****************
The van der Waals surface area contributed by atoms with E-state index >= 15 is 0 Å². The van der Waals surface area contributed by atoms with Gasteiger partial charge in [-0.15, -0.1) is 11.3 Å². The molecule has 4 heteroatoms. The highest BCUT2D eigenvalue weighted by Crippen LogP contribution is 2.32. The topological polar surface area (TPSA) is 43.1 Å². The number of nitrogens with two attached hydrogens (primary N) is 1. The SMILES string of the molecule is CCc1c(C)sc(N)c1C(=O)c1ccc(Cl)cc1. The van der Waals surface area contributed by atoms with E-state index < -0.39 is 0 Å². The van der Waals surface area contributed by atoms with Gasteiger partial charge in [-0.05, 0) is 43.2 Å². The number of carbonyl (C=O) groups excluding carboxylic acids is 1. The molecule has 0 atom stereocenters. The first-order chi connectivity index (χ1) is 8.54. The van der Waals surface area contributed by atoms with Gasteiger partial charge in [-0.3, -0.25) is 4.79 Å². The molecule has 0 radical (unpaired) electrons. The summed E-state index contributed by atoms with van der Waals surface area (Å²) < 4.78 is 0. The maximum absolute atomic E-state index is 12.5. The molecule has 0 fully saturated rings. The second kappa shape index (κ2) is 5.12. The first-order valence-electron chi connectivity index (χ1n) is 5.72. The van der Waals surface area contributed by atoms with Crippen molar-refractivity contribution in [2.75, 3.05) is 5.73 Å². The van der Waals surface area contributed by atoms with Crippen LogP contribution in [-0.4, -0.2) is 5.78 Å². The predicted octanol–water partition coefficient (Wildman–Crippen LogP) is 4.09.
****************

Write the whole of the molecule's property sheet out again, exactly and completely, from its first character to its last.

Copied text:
The van der Waals surface area contributed by atoms with E-state index >= 15 is 0 Å². The van der Waals surface area contributed by atoms with Gasteiger partial charge in [-0.15, -0.1) is 11.3 Å². The molecule has 4 heteroatoms. The highest BCUT2D eigenvalue weighted by Crippen LogP contribution is 2.32. The topological polar surface area (TPSA) is 43.1 Å². The number of nitrogens with two attached hydrogens (primary N) is 1. The SMILES string of the molecule is CCc1c(C)sc(N)c1C(=O)c1ccc(Cl)cc1. The van der Waals surface area contributed by atoms with E-state index < -0.39 is 0 Å². The van der Waals surface area contributed by atoms with Gasteiger partial charge in [-0.05, 0) is 43.2 Å². The number of carbonyl (C=O) groups excluding carboxylic acids is 1. The molecule has 0 atom stereocenters. The first-order chi connectivity index (χ1) is 8.54. The van der Waals surface area contributed by atoms with Gasteiger partial charge in [-0.3, -0.25) is 4.79 Å². The molecule has 0 radical (unpaired) electrons. The summed E-state index contributed by atoms with van der Waals surface area (Å²) < 4.78 is 0. The maximum absolute atomic E-state index is 12.5. The molecule has 0 fully saturated rings. The second kappa shape index (κ2) is 5.12. The first-order valence-electron chi connectivity index (χ1n) is 5.72. The van der Waals surface area contributed by atoms with Crippen molar-refractivity contribution in [2.75, 3.05) is 5.73 Å². The van der Waals surface area contributed by atoms with Crippen LogP contribution in [-0.4, -0.2) is 5.78 Å². The predicted octanol–water partition coefficient (Wildman–Crippen LogP) is 4.09.